“For God hath not given us the spirit of fear; but of power, and of love, and of a sound mind.” II Timothy 1:7
Now that the holidays are behind me, hopefully I can get caught up on my postings!
Being the person I am, I of course make the majority of my gifts, especially for the grandkids. One of those projects was a smocked dress for my 8-year-old granddaughter. I found a darling print with deep reds (almost burgundy), greens and blues over a light beige background. I found a beige solid (with just a hint of green) perfect for the smocking. I modified a simple to-the-waist, gathered skirt dress pattern, incorporating the smocked inset into the bodice. The embroidery thread was matched to colors in the print and used in the geometric smocking pattern.
After pleating and smocking the bodice insert, it was steamed and blocked. I accented the collar, sleeves and bodice with burgundy piping.
A simple dress but ~ I love the final result, and best of all, so does my granddaughter!
“Now then we are ambassadors for Christ, as though God did beseech you by us: we pray you in Christ’s stead, be ye reconciled to God.” II Corinthians 5: 20
In 2010 my son-in-law achieved the rank of Chief Petty Officer in the U.S. Navy. His group of Selectees was required to have a flag and my daughter asked me to help her make one on behalf of the selectees. This flag, actually called a GUIDON (a heraldic flag or military standard), had requirements: a certain size and specific wording. As I understand it, flags usually were made of felt or craft paper. Those who know me, know I just HAD to take it up a few notches!!! The following describes that journey!
The original discussion was on a Sunday morning and the carrier was sailing on Tuesday afternoon. My daughter drew a rough drawing of both sides of the flag, indicating what HAD to be on it and what additions they (the selectees) wanted. I then digitized all the embroidery – over 144,000 stitches!
As my current (ie: older) embroidery machine was not reliable nor large enough, we went to the local Bernina dealer – nothing but a Bernina for me! I bought a BRAND NEW Bernina 830 (got a really good trade-in price!) and the Jumbo hoop. We decided on “duck” cloth – a heavy weight broadcloth, white and dark blue, and I started stitching!
The large blue circle is ALL stitching – if I ever make another one it will be applique! The figures in the middle represent Chief, Senior Chief, and Master Chief.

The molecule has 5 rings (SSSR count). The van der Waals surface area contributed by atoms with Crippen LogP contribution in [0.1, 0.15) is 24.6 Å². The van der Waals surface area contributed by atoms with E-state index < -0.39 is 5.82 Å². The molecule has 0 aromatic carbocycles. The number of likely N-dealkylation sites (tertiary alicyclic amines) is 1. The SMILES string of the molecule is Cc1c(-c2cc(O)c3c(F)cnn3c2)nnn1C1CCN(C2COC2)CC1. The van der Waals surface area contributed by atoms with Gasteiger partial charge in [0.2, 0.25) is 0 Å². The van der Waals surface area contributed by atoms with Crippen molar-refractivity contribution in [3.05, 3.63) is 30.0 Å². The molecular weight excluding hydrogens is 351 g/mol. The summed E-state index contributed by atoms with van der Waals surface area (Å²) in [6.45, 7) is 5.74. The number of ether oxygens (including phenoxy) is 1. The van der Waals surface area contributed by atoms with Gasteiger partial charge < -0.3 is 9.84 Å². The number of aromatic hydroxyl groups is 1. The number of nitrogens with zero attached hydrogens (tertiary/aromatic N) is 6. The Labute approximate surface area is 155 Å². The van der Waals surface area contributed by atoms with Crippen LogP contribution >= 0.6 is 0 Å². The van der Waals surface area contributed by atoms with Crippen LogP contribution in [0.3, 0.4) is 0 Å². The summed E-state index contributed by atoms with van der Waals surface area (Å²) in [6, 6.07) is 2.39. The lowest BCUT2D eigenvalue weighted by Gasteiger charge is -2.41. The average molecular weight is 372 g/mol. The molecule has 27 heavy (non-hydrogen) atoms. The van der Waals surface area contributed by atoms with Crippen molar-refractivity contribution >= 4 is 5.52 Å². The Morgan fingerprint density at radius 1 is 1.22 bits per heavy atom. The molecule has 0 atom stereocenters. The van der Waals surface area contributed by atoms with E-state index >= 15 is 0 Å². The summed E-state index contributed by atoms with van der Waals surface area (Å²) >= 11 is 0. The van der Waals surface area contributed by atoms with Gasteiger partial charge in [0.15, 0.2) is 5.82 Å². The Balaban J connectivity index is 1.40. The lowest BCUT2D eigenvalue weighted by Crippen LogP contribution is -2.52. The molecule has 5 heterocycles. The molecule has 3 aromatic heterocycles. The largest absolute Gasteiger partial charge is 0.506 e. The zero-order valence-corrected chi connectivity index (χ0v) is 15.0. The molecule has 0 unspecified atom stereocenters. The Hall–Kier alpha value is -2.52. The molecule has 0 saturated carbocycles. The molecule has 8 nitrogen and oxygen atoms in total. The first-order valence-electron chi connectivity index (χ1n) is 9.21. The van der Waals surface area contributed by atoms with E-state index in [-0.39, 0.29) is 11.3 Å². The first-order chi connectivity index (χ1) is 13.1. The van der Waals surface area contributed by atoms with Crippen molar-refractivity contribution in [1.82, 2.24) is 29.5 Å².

All members of the Selectees group were listed along with their motto: Unity, Service, Navigation. The four gold stars on the white side were the hardest to digitize. I was very pleased with the final results.
My daughter purchased the pole and standard and I found a gold trim resembling rope for the other three edges.
I worked MANY, MANY hours between Sunday morning and Tuesday. We had to get the flag to him at the ship by noon – 2 hours away from my location! Every minute was worth it, though. I am very proud of this flag because it represents a lot of hard work on the part of the Selectees, particularly my son-in-law! He is now just a few years from 20 years of service and I am SUPER proud of him!
Let’s not forget these young men and women who CHOSE to serve our country. They deserve our constant prayers and support.
“Be careful for nothing; but in every thing by prayer and supplication with thanksgiving let your requests be made known unto God.”
As with any activity, the tools used become a critical part of the successful completion. I thought I would talk about a couple I use on a regular basis while sewing.
Over the past few years, I have become a HUGE fan of KAI scissors. As you can see from the picture, I have quite a few. Plus duplicates! They are balanced correctly, comfortable and a pleasure to use. AND the company (located in Seattle, WA) offers a sharpening service: you mail them the scissors (4″ and larger), and for $5 +tax each, they will sharpen and mail them back.
Another tool I love and use alot is the Marti Michell Corner Trimmer. She demonstrated this several years ago at Sewing Expo and I was hooked immediately! It is great for joining lengths of fabric for binding, piping, fabric tubes, etc.
The MOST important step of using this tool is to lay both strips of binding right sides up. I sometimes layer several strips to speed up the process but I ALWAYS remember to have them right side up!
The “corner” on the tool lines up the fabric for a nice 1/4″ seam. Lay the two pieces at right angles along the bias cut edge, right sides together, and sew.
I press the seam open so there is less “bulk” at the join. On solid or small print fabric, the join is virtually unnoticeable.
When joining one-way fabric, turn one strip upside down but STILL right side up. Notice the direction of the fabrics that have been trimmed off.
After joining, the direction on the fabric will be correct. I am not ashamed to admit it took a few tries to get this right the first time I used one-way fabric!
Let your creativity begin! And have fun 🙂
“For the Lord giveth wisdom: out of his mouth cometh knowledge and understanding.”
I recently traveled by car from the Seattle area to central California for a family reunion. As usual, I took my sewing machine and supplies. As I am usually in the middle of one or more projects, traveling can affect deadlines. Besides, I sew most every night anyway!
Depending on my travel schedule, I might not take the machine in for a single night. This trip I was in the hotel for three days. I have two travel machines; this one is my Bernina Aurora 440. My only setup option was a round table and I had to use pillows to make the chair high enough. There was an ironing board however, so that was handy. As most of my supplies are still in boxes my travel iron was not handy, so my Oliso traveled with me too. I love that iron!
The projects and fabrics filled one suitcase. The red boxes held all my tools: scissors, bobbins, tweezers, etc.
This setup was at my cousin’s for one afternoon. We had a nice visit while I sewed! All that is left to do is the binding!